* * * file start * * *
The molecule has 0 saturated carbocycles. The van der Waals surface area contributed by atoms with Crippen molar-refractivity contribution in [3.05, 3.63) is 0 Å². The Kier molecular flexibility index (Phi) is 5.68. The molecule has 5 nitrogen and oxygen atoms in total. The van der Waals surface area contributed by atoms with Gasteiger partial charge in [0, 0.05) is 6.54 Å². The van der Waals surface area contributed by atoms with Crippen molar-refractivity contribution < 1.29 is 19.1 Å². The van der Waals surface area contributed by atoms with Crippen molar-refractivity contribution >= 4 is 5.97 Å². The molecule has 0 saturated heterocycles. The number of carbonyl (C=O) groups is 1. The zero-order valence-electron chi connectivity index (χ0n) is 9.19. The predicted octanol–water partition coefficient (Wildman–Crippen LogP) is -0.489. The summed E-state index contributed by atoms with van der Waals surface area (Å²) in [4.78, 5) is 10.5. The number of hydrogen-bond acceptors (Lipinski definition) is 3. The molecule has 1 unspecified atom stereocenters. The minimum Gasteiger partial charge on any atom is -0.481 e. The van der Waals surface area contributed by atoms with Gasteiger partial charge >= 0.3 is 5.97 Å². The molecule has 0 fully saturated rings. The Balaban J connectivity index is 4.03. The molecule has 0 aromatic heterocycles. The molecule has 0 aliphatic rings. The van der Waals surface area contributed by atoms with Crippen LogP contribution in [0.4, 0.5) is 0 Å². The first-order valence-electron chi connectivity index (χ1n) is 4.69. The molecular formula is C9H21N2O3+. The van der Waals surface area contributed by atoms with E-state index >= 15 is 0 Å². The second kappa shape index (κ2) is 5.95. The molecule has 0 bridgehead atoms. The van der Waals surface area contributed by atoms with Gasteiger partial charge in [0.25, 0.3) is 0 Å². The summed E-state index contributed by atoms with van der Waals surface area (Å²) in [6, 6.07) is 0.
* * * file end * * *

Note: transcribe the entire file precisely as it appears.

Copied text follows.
The molecule has 0 saturated carbocycles. The van der Waals surface area contributed by atoms with Crippen molar-refractivity contribution in [3.05, 3.63) is 0 Å². The Kier molecular flexibility index (Phi) is 5.68. The molecule has 5 nitrogen and oxygen atoms in total. The van der Waals surface area contributed by atoms with Gasteiger partial charge in [0, 0.05) is 6.54 Å². The van der Waals surface area contributed by atoms with Crippen molar-refractivity contribution < 1.29 is 19.1 Å². The van der Waals surface area contributed by atoms with Crippen molar-refractivity contribution >= 4 is 5.97 Å². The molecule has 0 saturated heterocycles. The number of carbonyl (C=O) groups is 1. The zero-order valence-electron chi connectivity index (χ0n) is 9.19. The predicted octanol–water partition coefficient (Wildman–Crippen LogP) is -0.489. The summed E-state index contributed by atoms with van der Waals surface area (Å²) in [4.78, 5) is 10.5. The number of hydrogen-bond acceptors (Lipinski definition) is 3. The molecule has 1 unspecified atom stereocenters. The minimum Gasteiger partial charge on any atom is -0.481 e. The van der Waals surface area contributed by atoms with Gasteiger partial charge >= 0.3 is 5.97 Å². The molecule has 0 fully saturated rings. The Balaban J connectivity index is 4.03. The molecule has 0 aromatic heterocycles. The molecule has 0 aliphatic rings. The van der Waals surface area contributed by atoms with Crippen LogP contribution in [0.4, 0.5) is 0 Å². The first-order valence-electron chi connectivity index (χ1n) is 4.69. The molecular formula is C9H21N2O3+. The van der Waals surface area contributed by atoms with E-state index >= 15 is 0 Å². The second kappa shape index (κ2) is 5.95. The molecule has 0 bridgehead atoms. The van der Waals surface area contributed by atoms with Gasteiger partial charge in [0.25, 0.3) is 0 Å². The summed E-state index contributed by atoms with van der Waals surface area (Å²) in [6, 6.07) is 0.